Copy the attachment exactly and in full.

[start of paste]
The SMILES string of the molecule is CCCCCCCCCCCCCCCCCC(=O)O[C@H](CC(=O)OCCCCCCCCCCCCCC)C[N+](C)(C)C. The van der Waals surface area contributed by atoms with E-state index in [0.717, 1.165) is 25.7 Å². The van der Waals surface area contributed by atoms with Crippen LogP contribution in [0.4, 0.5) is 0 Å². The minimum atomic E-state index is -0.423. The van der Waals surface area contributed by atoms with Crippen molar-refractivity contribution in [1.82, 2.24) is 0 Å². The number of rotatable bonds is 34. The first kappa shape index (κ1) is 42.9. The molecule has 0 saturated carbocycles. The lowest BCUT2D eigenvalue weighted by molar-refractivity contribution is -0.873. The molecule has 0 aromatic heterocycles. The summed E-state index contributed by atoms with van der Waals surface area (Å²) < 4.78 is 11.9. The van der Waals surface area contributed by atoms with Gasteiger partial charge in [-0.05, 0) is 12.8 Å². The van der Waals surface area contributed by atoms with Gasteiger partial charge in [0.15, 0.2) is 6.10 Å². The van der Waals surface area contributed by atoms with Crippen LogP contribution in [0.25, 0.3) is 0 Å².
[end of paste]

The SMILES string of the molecule is CCCCCCCCCCCCCCCCCC(=O)O[C@H](CC(=O)OCCCCCCCCCCCCCC)C[N+](C)(C)C. The van der Waals surface area contributed by atoms with E-state index in [0.717, 1.165) is 25.7 Å². The van der Waals surface area contributed by atoms with Crippen LogP contribution in [0.4, 0.5) is 0 Å². The minimum atomic E-state index is -0.423. The van der Waals surface area contributed by atoms with Crippen molar-refractivity contribution in [1.82, 2.24) is 0 Å². The number of rotatable bonds is 34. The first kappa shape index (κ1) is 42.9. The molecule has 0 saturated carbocycles. The lowest BCUT2D eigenvalue weighted by molar-refractivity contribution is -0.873. The molecule has 0 aromatic heterocycles. The summed E-state index contributed by atoms with van der Waals surface area (Å²) < 4.78 is 11.9. The van der Waals surface area contributed by atoms with Gasteiger partial charge in [-0.05, 0) is 12.8 Å². The van der Waals surface area contributed by atoms with Gasteiger partial charge in [0.15, 0.2) is 6.10 Å². The van der Waals surface area contributed by atoms with Crippen LogP contribution in [0.25, 0.3) is 0 Å².